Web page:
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Edited by Stephen P. Osborne and Louise Brown

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Stephen P. Osborne and Louise Brown

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Stephen P. Osborne and Louise Brown

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Louise Brown and Stephen P. Osborne

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Edited by Stephen P. Osborne and Louise Brown

Leading researchers from across the globe review the state of the art in research on innovation in public services, providing an overview of key issues from a multi-disciplinary perspective. Topics explored include: context for innovation in public services and public service reform; managerial change challenges; ICT and e-government; and collaboration and networks. The theory is underpinned by seven wide-ranging case studies of innovation in practice.
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Stephen Brown

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Stephen Brown

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Stephen Brown

In a recent study, Jill Avery and colleagues made the case for ‘Brand Biography’, arguing that it represents a new departure for our understanding of branding. This chapter considers that claim in relation to place branding. It finds that Place Brand Biographies predate Avery et al.’s breakthrough and, drawing upon Mark Cousins’ cinematic biography of Belfast, ponders the essentially ontological assumption that places are ‘living things’.

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Hannah L. Brown, Chase R. Booth, Elizabeth G. Eason and Assistant Professor Damian G. Kelty-Stephen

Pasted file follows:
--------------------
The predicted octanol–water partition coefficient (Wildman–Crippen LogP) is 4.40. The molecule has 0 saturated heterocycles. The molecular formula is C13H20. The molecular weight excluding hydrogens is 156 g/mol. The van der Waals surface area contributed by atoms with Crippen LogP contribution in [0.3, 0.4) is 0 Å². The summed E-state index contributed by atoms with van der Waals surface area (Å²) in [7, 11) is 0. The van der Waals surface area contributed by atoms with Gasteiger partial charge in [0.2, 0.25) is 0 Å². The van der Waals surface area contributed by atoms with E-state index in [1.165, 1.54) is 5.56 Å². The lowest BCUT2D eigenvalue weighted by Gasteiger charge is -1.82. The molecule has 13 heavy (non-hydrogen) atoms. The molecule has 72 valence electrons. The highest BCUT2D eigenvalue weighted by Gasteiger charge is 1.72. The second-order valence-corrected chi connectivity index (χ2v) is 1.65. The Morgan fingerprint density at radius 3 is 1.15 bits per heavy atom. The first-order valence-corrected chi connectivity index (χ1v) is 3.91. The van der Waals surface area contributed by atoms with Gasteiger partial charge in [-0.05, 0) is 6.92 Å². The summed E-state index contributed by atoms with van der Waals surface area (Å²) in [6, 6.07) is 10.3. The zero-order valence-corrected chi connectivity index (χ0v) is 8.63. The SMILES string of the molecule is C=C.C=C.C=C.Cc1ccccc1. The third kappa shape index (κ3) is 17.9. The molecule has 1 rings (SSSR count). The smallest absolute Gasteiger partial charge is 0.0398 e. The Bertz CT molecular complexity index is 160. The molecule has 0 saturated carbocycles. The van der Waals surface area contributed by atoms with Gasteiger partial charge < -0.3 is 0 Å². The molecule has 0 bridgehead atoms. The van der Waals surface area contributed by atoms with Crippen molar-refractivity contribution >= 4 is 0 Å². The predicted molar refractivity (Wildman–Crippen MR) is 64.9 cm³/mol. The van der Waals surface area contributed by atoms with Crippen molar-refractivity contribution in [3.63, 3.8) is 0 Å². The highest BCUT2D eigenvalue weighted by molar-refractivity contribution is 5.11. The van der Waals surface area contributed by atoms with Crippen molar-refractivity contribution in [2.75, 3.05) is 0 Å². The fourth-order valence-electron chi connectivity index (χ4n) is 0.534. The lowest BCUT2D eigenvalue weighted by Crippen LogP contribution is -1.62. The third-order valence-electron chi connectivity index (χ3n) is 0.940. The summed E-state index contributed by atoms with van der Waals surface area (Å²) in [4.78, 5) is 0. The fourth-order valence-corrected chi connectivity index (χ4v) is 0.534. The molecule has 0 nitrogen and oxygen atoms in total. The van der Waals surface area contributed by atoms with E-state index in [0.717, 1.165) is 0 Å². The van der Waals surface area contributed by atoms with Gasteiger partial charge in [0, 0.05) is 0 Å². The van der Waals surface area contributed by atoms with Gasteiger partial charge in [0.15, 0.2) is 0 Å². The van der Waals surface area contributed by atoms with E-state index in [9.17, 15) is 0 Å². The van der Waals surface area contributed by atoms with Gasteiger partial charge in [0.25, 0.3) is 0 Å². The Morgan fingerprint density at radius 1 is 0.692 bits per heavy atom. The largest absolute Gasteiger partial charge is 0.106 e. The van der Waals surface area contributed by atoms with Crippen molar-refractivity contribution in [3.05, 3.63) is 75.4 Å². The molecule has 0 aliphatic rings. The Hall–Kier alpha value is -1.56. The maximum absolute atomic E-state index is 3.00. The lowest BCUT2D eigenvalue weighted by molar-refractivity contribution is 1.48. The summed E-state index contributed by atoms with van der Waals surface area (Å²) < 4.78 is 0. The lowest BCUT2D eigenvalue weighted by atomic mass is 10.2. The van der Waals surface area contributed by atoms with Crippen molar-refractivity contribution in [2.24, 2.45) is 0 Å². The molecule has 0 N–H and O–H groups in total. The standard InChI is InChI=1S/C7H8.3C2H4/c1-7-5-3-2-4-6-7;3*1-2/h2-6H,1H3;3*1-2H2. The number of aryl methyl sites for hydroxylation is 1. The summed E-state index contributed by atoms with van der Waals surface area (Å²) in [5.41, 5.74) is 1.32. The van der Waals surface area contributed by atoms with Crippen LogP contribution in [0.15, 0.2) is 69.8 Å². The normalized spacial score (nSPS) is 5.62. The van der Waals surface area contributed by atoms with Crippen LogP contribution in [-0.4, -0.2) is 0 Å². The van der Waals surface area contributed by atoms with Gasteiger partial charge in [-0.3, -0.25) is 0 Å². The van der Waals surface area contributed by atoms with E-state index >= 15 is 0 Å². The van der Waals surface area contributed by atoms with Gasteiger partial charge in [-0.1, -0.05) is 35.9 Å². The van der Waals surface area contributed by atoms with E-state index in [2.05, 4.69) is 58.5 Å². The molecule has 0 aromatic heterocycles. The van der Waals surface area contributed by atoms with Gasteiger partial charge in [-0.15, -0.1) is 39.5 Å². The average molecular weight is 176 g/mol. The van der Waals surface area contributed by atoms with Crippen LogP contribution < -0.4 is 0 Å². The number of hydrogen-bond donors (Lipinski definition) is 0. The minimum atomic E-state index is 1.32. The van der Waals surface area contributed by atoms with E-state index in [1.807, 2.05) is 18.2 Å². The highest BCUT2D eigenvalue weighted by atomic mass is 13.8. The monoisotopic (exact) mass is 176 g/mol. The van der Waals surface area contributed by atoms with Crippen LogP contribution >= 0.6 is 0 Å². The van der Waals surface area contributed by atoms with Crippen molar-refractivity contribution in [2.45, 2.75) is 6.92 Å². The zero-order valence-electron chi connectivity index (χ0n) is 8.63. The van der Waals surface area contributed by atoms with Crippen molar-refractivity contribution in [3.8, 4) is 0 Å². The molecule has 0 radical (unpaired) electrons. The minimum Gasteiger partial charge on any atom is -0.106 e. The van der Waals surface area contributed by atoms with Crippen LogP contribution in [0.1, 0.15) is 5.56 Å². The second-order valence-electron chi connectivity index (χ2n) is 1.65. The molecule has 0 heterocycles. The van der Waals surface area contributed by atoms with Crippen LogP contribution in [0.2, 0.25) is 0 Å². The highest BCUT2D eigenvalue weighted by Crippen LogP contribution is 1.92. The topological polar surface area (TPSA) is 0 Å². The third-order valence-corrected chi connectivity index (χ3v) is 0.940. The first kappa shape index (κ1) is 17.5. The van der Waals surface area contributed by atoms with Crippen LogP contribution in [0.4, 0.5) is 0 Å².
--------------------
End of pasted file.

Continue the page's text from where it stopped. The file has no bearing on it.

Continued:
This gender study exemplifies fields struggling to balance the deeply ingrained desire for logical formalisms and conceptually dynamic models of systems. Gender Studies grounds itself in dynamic models as seen in the popularity of ‘intersectionality theory,’ a notion of experiences as unfolding at the ‘intersections’ of classical taxonomies. This popular theory evades quantitative research because it eschews classical categorical distinctions. The authors introduce multifractal analysis and suggest that cascade dynamics and multifractal analysis provide logical and corresponding statistical frameworks to make intersectionality quantitatively and tractably expressible for gendered experiences. Recent cognitive science advances involve multifractal analysis laying bare key features of the cascades driving cognitive performance. The chapter offers similar demonstration of similar cascades in gender dynamics through multifractal analysis of web-traffic data for gender terms on Wikipedia. It concludes that cascade formalisms and multifractal analysis offer new avenues for gender studies balancing both logical formalisms and dynamic concepts.